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The asylum process

There are many people in Lancaster and across Pennsylvania who come to this country each year in search of a safer life. These people flee persecution in their home countries with the hope that they will be able to start over in the U.S. For these people, asylum is often their best chance of being protected from their own governments.

The asylum process can be complex, however, and trying to work off the information provided by the U.S. Citizenship and Immigration Services alone may be extremely difficult. Before most people even consider filing a Form I-589, Application for Asylum and for Witholding of Removal, they seek out the help of an immigration attorney.

For those asylum seekers whose spouses and unmarried children under the age of 21 are with them in the United States, they can be added to the asylum application at any time until a final decision has been made. If an asylum seeker's family is outside the United States, he or she has two years from the date he or she is granted asylum to file a Form I-730, Refugee/Asylee Relative Petition, which is required to bring over family members.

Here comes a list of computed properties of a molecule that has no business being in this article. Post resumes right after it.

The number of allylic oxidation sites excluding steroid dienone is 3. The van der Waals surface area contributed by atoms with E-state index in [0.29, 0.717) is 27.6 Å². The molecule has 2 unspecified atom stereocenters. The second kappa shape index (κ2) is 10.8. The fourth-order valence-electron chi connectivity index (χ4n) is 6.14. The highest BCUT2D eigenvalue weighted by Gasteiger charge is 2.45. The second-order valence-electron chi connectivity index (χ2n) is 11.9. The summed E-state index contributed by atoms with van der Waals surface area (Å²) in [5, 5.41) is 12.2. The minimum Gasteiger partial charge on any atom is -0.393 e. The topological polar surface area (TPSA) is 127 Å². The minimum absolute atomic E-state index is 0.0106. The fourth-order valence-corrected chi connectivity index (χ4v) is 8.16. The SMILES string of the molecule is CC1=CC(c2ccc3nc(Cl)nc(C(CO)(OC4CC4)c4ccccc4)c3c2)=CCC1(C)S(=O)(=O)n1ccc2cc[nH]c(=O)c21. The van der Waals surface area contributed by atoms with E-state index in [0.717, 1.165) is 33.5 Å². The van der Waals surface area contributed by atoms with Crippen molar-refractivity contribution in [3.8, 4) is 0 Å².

As an asylum seeker waits to appear before an immigration judge or official, he or she may apply for employment authorization (which allows him or her to work in the U.S.) if a final decision has not been made within the first 150 days after filing an asylum application. If an asylum seeker does not have employment authorization prior to a final decision being reached, he or she is able to work immediately after being granted asylum.

There are numerous things that need to be remembered when applying for asylum, and if an applicant makes even the smallest of mistakes, he or she could be sent back to the country from which he or she escaped.

Source: U.S. Citizenship and Immigration Services, "Asylum," Accessed July 22, 2014

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